- 1.2GHz dual-core Intel Core m5 Skylake processor, Turbo Boost to 2.7GHz
- 1.3GHz dual-core Intel Core m7 Skylake processor, Turbo Boost to 3.1GHz
In addition to bumping up the processor slightly this time around, Apple has also upgraded the GPU found in its 12-inch MacBook. While the 2015 model included an Intel HD 5300 integrated setup, the 2016 model includes the snappier Intel HD 515 GPU. Apple says this year’s GPU is “up to 25 percent faster” to than last year’s, while not affecting battery life either.
The frequency of the HD 5300 was between 800MHz and 900MHz, while the frequency of this year’s HD 515 supports slightly faster speeds of up to 1000MHz. Intel’s estimation is slightly less conservative than Apple’s, as the company is claiming the HD 515 is “up to 41 percent faster” than the HD 5300.
Ultimately, the moral of the story here is that you still won’t be able to do any intense gaming or video editing with the 12-inch MacBook, but with the improved graphics performance, it should be better equipped to keep up with most general tasks you throw its way.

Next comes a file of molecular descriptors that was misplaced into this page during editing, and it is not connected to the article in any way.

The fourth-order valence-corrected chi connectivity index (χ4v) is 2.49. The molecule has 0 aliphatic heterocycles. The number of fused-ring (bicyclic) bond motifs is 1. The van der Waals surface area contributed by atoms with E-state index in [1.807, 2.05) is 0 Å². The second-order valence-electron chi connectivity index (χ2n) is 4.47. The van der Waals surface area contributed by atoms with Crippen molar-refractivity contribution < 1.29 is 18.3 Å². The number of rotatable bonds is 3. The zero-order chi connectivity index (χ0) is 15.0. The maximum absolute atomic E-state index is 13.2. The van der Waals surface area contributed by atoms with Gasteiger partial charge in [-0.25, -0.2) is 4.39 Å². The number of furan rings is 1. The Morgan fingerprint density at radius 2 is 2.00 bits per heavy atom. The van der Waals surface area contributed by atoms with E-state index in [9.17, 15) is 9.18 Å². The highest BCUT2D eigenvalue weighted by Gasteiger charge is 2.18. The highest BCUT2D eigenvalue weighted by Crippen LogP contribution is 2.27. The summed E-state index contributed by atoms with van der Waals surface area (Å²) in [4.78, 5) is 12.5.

Personally, my biggest gripe with the 2015 12-inch MacBook is its battery life. Apple touted that last year’s machine could pull in 9 hours of battery life, assuming you were doing light web browsing. This time around, however, Apple claims that the new 12-inch MacBook can last for up to 10 hours of web browsing, 11 hours of iTunes movie playback, and 30 days of standby.
The 2015 MacBook included a 39.7-watt-hour battery, while this year’s model features a slightly larger 41.4-watt-hour battery. It’s likely, however, that the main battery benefits will come from the more efficient Skylake processors from Intel.